UF student and girlfriend were 'on cloud nine' before fatal crash


Published: Wednesday, December 11, 2013 at 7:10 p.m.
Last Modified: Wednesday, December 11, 2013 at 7:10 p.m.

Brandon Mead and Ashlee Lightner were on “cloud nine,” Ashlee's mom said.

They had just left the cramped apartment they shared with Brandon's roommate in southwest Gainesville and were driving across town to their new apartment at Uptown Village at Townsend to see how far their new place is from the old one.

That's when the accident occurred, when Mead and Lightner were killed after their car rammed into a large oak tree, flipped upside down and burst into flames on Southwest 24th Avenue.

Lightner, 26, and Mead, 22, a University of Florida senior math major, had only been going out since July, but Lightner's mother, Laura Hofmann-Lightner, 52, said they were “like glue.”

“They were so excited about moving into the new apartment,” she said. “It was all they talked about. They were both on cloud nine.”

On Monday, Lightner's sister, Alexandria Lightner, 20, went to visit the couple at the apartment that Lightner and Mead were leaving. Around 1 a.m. on Tuesday, Lightner told her sister that she and Mead were going for a drive -- from the old apartment to the new one.

Gainesville police say Mead was driving west on Southwest 24th Avenue near the roundabout at the intersection with Southwest 38th Terrace at a high speed when he hit the roundabout and left the roadway. Mead's black Nissan 300Z was engulfed in flames that reached 30 feet into the air by the time that Alachua County Fire Rescue and Gainesville police arrived at the scene, said Gainesville Police Department public information officer Ben Tobias.

Alachua County Fire Rescue extinguished the fire, revealing Lightner's and Mead's bodies inside the vehicle, Tobias said.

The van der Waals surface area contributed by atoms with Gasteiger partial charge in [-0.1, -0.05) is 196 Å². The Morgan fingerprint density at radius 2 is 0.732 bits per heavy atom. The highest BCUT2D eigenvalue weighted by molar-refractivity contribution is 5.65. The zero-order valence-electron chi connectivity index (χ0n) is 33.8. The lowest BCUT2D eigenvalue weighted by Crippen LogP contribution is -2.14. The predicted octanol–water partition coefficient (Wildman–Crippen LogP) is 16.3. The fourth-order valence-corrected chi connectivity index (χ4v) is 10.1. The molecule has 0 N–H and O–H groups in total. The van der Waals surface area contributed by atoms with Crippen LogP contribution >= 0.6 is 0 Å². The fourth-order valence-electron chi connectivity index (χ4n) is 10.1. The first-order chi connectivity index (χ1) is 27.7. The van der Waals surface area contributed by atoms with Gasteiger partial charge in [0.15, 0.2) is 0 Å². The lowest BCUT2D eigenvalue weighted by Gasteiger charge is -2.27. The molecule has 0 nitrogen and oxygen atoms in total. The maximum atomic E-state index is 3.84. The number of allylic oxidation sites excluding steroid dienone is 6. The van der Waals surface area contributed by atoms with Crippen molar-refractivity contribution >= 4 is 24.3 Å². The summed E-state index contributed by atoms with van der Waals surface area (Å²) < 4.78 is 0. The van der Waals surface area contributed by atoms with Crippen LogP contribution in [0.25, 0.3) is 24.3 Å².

Lightner's mother said her daughter was living “a fairy tale” with Mead before her death.

“She had never been in love like this before,” she said. “She was always looking for someone special, and she found that in Brandon.”

Moving into their own place was a milestone for Lightner. She was planning to go to school to become a counselor for emotionally handicapped kids, while Mead took the last two classes he needed to graduate from UF in the spring, her mother said.

“She told me recently, 'I don't know what I would do without you, Momma,' ” Lightner said. “She needed to cut the apron strings and I think it was finally happening before the crash.”

Lightner's sister Alexandria said Ashlee was the happiest person she had ever seen after she started dating Mead.

“They could not live without the other,” she said. “I feel special blessed to have spent the last hours with her. It still doesn't seem real.”

Earlier on Monday, Mead's father, Gary Mead, 49, of Coral Springs, had signed the papers so that the couple could live in the apartment. Although he had just met Lightner, he said he could tell his son was in love.

“Brandon would tell me 'she's just so nice to me,' ” he said. “They were both making googly eyes at each other the whole time while we were signing for the apartment.”

Mead's father said his son wanted to use his math degree to be an actuary, a business professional who analyzes the financial consequences of risk. After he left South Florida for UF, Mead called his father every day, and on Sunday, they would watch football games over the phone, Gary Mead said.

Mead's mother, Annica Lawrence, 52, of Coral Springs, said the shock of losing Brandon has not sunk in yet. Lawrence had not met Lightner, but she said from her son's numerous Facebook posts and pictures, the couple seemed excited and happy.

“My mother just died last week.” Annica Lawrence said. “The whole thing has been a double devastation. I don't even know how we're dealing.”

In Gainesville on Wednesday, Lightner's mother said the couple's long-haired Chihuahua, Lola, constantly looks around the rooms of the house for her owners.

“I'm glad they both went happy and that they were together when they passed,” Lightner's mother said. “I don't think either one of them could have lived without the other.”

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